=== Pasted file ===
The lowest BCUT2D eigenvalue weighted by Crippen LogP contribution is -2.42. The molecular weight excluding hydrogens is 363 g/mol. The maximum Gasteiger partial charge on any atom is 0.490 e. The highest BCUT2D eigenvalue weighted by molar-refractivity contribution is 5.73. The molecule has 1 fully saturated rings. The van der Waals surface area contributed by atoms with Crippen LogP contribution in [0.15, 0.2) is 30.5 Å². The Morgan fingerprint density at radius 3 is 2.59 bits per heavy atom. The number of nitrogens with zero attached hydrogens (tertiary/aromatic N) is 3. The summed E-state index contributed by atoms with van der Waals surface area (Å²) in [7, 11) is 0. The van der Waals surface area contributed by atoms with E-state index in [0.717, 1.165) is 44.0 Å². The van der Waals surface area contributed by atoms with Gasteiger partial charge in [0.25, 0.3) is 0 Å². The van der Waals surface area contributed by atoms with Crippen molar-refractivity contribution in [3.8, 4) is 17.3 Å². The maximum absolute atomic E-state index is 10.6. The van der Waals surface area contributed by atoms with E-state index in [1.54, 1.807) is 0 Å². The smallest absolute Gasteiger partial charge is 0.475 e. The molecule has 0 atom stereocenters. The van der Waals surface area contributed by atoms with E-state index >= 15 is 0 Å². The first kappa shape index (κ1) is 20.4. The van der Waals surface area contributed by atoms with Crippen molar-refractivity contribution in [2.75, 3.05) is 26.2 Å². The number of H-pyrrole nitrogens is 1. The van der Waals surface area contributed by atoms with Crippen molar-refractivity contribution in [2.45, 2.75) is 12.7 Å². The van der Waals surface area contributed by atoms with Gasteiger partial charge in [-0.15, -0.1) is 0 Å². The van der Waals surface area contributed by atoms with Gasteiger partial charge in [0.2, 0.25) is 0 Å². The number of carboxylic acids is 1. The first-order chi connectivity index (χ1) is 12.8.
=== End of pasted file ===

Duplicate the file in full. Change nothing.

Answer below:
The lowest BCUT2D eigenvalue weighted by Crippen LogP contribution is -2.42. The molecular weight excluding hydrogens is 363 g/mol. The maximum Gasteiger partial charge on any atom is 0.490 e. The highest BCUT2D eigenvalue weighted by molar-refractivity contribution is 5.73. The molecule has 1 fully saturated rings. The van der Waals surface area contributed by atoms with Crippen LogP contribution in [0.15, 0.2) is 30.5 Å². The Morgan fingerprint density at radius 3 is 2.59 bits per heavy atom. The number of nitrogens with zero attached hydrogens (tertiary/aromatic N) is 3. The summed E-state index contributed by atoms with van der Waals surface area (Å²) in [7, 11) is 0. The van der Waals surface area contributed by atoms with E-state index in [0.717, 1.165) is 44.0 Å². The van der Waals surface area contributed by atoms with Gasteiger partial charge in [0.25, 0.3) is 0 Å². The van der Waals surface area contributed by atoms with Crippen molar-refractivity contribution in [3.8, 4) is 17.3 Å². The maximum absolute atomic E-state index is 10.6. The van der Waals surface area contributed by atoms with E-state index in [1.54, 1.807) is 0 Å². The smallest absolute Gasteiger partial charge is 0.475 e. The molecule has 0 atom stereocenters. The van der Waals surface area contributed by atoms with E-state index >= 15 is 0 Å². The first kappa shape index (κ1) is 20.4. The van der Waals surface area contributed by atoms with Crippen molar-refractivity contribution in [2.75, 3.05) is 26.2 Å². The number of H-pyrrole nitrogens is 1. The van der Waals surface area contributed by atoms with Crippen molar-refractivity contribution in [2.45, 2.75) is 12.7 Å². The van der Waals surface area contributed by atoms with Gasteiger partial charge in [-0.15, -0.1) is 0 Å². The van der Waals surface area contributed by atoms with Gasteiger partial charge in [0.2, 0.25) is 0 Å². The number of carboxylic acids is 1. The first-order chi connectivity index (χ1) is 12.8.